“I was trying to take the shot on goal and my foot got stuck in the turf,” Edu said Sunday, in his blue Union-issued suit and supported by crutches. “My ankle rolled and twisted and it kind of snapped a little bit. I heard it crack, and a lot of pain from there. I got a scan afterward, and there was a break.”

There's no timetable his return.

Edu, 30, has spent over a calendar year fighting various injuries that have kept him out of game action. His trouble began on Sept. 30, 2015, when he played through the U.S. Open Cup final with a partially torn groin and sports hernia. It was during Edu’s recovery from those injuries that he developed a stress fracture.

"A little bit frustration. A lot of frustration, to be honest," he said. "But all I can do now is get back to work, focus on the positives and make sure that my situation isn’t a distraction from the team."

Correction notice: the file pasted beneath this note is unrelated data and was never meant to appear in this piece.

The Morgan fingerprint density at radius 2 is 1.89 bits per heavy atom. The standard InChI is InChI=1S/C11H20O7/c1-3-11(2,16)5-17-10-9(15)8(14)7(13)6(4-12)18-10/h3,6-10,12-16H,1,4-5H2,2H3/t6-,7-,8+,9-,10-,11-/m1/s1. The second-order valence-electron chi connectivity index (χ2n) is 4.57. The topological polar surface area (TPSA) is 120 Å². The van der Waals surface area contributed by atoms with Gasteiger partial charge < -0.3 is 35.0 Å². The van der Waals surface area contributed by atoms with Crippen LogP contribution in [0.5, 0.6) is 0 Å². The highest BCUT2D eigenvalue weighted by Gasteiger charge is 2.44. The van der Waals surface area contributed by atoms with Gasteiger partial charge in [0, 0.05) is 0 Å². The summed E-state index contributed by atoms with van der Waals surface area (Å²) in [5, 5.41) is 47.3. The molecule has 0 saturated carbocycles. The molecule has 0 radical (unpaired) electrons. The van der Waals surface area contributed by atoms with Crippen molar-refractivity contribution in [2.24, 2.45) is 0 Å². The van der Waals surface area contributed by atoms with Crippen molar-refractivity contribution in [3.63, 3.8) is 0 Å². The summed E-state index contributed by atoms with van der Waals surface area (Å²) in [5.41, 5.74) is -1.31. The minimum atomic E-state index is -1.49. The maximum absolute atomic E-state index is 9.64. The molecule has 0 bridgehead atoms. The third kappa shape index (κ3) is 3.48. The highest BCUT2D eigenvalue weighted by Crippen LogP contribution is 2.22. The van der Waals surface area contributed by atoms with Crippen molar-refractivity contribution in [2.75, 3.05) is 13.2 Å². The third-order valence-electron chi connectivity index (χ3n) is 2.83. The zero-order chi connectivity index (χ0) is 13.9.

Edu’s teammates were equally devastated by the news. Edu, the Union captain when healthy, is popular and well-respected in the locker room.

"I feel so bad for him," said Alejandro Bedoya, who wore a dedication to Edu under his jersey on Sunday. "He’s one of my good friends, so I was looking forward to playing alongside him. I know how hard he’s worked to get back, and to see him go out like that, it’s heartbreaking. I’m sad for his loss and I hope he stays strong."

Edu, who has been with the Union since 2014, returned to training in July and played three conditioning appearances with the Union’s USL team, Bethlehem Steel FC. He was on the bench for the Union’s last three games and was set to make his first appearance in over a year against the New York Red Bulls on Sunday, a game the Union eventually lost, 2-0 (see game story).